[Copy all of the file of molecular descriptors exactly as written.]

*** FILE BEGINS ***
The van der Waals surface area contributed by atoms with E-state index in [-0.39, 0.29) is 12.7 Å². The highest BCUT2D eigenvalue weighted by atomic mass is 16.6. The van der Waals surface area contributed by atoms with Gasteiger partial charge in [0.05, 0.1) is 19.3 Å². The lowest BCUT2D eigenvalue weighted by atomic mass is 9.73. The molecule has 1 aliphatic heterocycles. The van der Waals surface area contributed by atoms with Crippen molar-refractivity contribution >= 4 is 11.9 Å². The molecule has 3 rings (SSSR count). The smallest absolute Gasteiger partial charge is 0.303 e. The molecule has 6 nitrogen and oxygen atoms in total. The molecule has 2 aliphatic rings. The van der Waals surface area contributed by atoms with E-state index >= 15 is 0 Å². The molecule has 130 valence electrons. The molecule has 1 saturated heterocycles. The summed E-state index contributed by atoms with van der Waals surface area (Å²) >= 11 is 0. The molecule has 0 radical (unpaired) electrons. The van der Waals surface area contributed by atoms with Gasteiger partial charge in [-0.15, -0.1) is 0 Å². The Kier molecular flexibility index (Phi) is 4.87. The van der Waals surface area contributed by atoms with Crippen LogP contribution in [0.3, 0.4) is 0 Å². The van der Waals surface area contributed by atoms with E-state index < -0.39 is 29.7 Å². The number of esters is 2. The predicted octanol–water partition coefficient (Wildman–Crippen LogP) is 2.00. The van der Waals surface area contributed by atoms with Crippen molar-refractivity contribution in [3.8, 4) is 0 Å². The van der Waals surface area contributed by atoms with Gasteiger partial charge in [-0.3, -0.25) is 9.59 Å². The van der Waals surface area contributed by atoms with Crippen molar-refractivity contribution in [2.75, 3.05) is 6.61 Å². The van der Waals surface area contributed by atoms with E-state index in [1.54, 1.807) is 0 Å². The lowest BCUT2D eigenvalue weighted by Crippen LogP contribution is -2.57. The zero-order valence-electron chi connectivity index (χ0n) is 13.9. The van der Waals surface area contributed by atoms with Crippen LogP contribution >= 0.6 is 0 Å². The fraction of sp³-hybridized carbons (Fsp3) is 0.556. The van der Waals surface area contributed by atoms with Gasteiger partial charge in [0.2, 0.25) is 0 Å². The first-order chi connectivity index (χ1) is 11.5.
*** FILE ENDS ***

The van der Waals surface area contributed by atoms with E-state index in [-0.39, 0.29) is 12.7 Å². The highest BCUT2D eigenvalue weighted by atomic mass is 16.6. The van der Waals surface area contributed by atoms with Gasteiger partial charge in [0.05, 0.1) is 19.3 Å². The lowest BCUT2D eigenvalue weighted by atomic mass is 9.73. The molecule has 1 aliphatic heterocycles. The van der Waals surface area contributed by atoms with Crippen molar-refractivity contribution >= 4 is 11.9 Å². The molecule has 3 rings (SSSR count). The smallest absolute Gasteiger partial charge is 0.303 e. The molecule has 6 nitrogen and oxygen atoms in total. The molecule has 2 aliphatic rings. The van der Waals surface area contributed by atoms with E-state index >= 15 is 0 Å². The molecule has 130 valence electrons. The molecule has 1 saturated heterocycles. The summed E-state index contributed by atoms with van der Waals surface area (Å²) >= 11 is 0. The molecule has 0 radical (unpaired) electrons. The van der Waals surface area contributed by atoms with Gasteiger partial charge in [-0.15, -0.1) is 0 Å². The Kier molecular flexibility index (Phi) is 4.87. The van der Waals surface area contributed by atoms with Crippen LogP contribution in [0.3, 0.4) is 0 Å². The van der Waals surface area contributed by atoms with E-state index < -0.39 is 29.7 Å². The number of esters is 2. The predicted octanol–water partition coefficient (Wildman–Crippen LogP) is 2.00. The van der Waals surface area contributed by atoms with Crippen molar-refractivity contribution in [3.8, 4) is 0 Å². The van der Waals surface area contributed by atoms with Gasteiger partial charge in [-0.3, -0.25) is 9.59 Å². The van der Waals surface area contributed by atoms with Crippen molar-refractivity contribution in [2.75, 3.05) is 6.61 Å². The van der Waals surface area contributed by atoms with E-state index in [1.54, 1.807) is 0 Å². The lowest BCUT2D eigenvalue weighted by Crippen LogP contribution is -2.57. The zero-order valence-electron chi connectivity index (χ0n) is 13.9. The van der Waals surface area contributed by atoms with Crippen LogP contribution >= 0.6 is 0 Å². The fraction of sp³-hybridized carbons (Fsp3) is 0.556. The van der Waals surface area contributed by atoms with Gasteiger partial charge in [0.2, 0.25) is 0 Å². The first-order chi connectivity index (χ1) is 11.5.